Smokers—what should we do with them?

We sometimes treat them like second-class citizens. Or do we? Certainly smokers hate it when we force them out into the cold for a butt. Here in Michigan, we’re thinking about restricting smoking in a lot of public places. There benefits are supposed to accrue to three groups: the smokers themselves, their co-workers who are exposed to second-hand smoke, and the public, who pays more for health care because of smoking.

I asked a simplistic question once about whether smokers should pay higher insurance premiums, that doesn’t really bring the same benefits to everyone as a more comprehensive approach. Now, outlawing smoking altogether seems foolish—you know, prohibition, black market, etc. But is it unreasonable to limit smoking to, essentially, the someones own private space?

How do we justify a potential limitation of individual liberties? Smoking is the biggest cause of premature (and preventable) death in the U.S., leading to about half-a-million deaths yearly. Data from 1998 showed smoking was responsible for about 76 billion dollars in health care expenditures, plus productivity loses of about 92 billion dollars per year. Smoking sickens and kills people, and costs are (very crappy) economy a lot of money. For both economic and public health reasons, we must make smoking cessation a paramount societal goal.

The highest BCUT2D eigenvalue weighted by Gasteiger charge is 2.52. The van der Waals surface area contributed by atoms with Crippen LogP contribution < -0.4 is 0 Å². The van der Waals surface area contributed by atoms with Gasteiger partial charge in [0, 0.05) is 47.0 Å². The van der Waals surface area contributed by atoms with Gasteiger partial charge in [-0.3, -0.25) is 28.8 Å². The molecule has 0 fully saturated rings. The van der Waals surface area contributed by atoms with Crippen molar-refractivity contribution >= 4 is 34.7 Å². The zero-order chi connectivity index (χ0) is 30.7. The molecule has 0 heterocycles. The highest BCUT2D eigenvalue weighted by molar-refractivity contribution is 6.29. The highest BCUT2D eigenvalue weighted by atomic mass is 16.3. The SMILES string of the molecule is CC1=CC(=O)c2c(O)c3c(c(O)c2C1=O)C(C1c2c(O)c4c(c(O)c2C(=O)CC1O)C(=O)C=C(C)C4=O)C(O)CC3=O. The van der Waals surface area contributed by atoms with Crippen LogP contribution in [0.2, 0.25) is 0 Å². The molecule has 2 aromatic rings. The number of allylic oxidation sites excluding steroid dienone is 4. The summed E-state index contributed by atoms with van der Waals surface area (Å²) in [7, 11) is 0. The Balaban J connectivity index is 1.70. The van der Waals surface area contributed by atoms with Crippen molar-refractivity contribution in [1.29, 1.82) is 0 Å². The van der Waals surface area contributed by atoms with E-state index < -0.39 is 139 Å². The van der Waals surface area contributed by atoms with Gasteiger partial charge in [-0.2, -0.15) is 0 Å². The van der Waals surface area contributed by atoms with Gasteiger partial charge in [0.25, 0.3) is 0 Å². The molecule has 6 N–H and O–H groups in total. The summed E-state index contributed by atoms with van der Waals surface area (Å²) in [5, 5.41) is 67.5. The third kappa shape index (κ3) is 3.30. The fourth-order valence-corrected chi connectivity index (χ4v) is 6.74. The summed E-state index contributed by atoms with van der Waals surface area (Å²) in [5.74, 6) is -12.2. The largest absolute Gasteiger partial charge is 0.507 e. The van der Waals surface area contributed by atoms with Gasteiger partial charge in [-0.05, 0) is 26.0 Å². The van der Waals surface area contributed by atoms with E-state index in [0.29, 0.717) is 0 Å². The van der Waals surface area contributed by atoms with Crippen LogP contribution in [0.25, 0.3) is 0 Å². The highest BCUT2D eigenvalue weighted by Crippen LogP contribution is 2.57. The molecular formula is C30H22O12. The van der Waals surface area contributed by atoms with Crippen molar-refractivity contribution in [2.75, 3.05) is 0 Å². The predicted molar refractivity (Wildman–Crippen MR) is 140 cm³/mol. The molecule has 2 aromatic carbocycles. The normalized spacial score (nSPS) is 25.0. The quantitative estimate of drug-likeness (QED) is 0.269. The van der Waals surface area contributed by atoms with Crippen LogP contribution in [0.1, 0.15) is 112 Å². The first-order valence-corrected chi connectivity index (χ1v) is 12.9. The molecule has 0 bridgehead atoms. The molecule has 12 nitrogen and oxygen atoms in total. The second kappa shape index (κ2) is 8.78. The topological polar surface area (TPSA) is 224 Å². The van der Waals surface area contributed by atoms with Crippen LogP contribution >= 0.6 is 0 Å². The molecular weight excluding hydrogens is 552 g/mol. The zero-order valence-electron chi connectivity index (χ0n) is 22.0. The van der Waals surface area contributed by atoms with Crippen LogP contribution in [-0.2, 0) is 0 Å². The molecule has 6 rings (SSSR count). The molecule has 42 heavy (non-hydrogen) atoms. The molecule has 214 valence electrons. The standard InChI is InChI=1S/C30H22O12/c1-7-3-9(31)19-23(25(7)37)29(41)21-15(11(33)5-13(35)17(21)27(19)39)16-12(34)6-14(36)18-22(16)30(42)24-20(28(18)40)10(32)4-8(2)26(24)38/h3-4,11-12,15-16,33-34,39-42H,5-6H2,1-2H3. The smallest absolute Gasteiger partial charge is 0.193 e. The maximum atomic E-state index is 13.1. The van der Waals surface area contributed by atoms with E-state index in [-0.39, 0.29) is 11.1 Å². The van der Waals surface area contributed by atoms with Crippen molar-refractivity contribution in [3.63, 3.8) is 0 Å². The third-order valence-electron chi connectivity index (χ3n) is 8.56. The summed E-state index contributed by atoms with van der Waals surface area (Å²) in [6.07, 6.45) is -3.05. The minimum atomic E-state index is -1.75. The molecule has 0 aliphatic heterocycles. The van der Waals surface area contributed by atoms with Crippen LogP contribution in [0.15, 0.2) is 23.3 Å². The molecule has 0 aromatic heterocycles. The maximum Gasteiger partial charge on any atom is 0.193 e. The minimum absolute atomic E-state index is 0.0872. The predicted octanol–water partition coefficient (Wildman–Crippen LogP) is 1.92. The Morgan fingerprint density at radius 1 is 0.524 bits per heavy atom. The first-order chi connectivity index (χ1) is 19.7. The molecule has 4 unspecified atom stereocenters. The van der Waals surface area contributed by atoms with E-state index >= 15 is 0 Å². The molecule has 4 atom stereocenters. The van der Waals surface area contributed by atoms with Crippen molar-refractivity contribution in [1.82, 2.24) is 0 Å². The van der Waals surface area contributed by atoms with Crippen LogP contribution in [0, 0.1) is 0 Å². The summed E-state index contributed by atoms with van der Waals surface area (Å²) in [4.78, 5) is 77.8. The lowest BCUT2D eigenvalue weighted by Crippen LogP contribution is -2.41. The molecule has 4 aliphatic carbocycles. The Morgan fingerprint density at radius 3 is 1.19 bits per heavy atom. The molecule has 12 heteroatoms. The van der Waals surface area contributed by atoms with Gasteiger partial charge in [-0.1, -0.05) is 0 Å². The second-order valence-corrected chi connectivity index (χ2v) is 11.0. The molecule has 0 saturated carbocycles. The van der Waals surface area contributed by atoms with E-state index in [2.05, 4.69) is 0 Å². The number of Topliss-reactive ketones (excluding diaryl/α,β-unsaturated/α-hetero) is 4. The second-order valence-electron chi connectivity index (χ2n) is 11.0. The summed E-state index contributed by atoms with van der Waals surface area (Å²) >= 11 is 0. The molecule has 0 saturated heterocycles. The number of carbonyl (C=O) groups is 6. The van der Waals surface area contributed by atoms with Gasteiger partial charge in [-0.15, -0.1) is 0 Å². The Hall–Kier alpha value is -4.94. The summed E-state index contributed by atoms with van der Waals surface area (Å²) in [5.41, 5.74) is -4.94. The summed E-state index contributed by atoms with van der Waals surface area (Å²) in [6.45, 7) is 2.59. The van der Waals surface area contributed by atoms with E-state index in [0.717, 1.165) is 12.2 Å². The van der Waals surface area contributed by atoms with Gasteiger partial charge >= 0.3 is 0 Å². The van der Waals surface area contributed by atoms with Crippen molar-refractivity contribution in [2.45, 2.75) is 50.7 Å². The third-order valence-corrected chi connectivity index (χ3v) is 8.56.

How do we do this?

I certainly don’t have all the answers (but evidence does exist), but any national health care reform must include smoking cessation as a main priority.

Eliminating smoking in public places has no negatives, and a great potential for good. It will reduce smoke exposure to the “innocent”, and will likely encourage smokers to cut back or quit, if only for economic reasons. Taxing tobacco is another strategy, and evidence does show that people will cut back to save money, but it is a regressive tax, as lower income Americans do more of the smoking. Of course, it’s also possible that smokers are lower income because of their smoking—they spend money on cigarettes, they don’t have access to higher paid jobs where smoking is not usually allowed.

But limiting available venues for smoking is an important strategy. If we are going to get serious about helping people quit, we are going to have to support cessation programs—medications, support groups, etc. This will ultimately save us money (er, and lives).

Smokers cost us a lot of money. It may be fair to charge them more for health care (or not), but it would be more responsible to help them quit. But we are very well justified in taking a bite out of their liberties in limiting where they can smoke, as their behavior always affects others.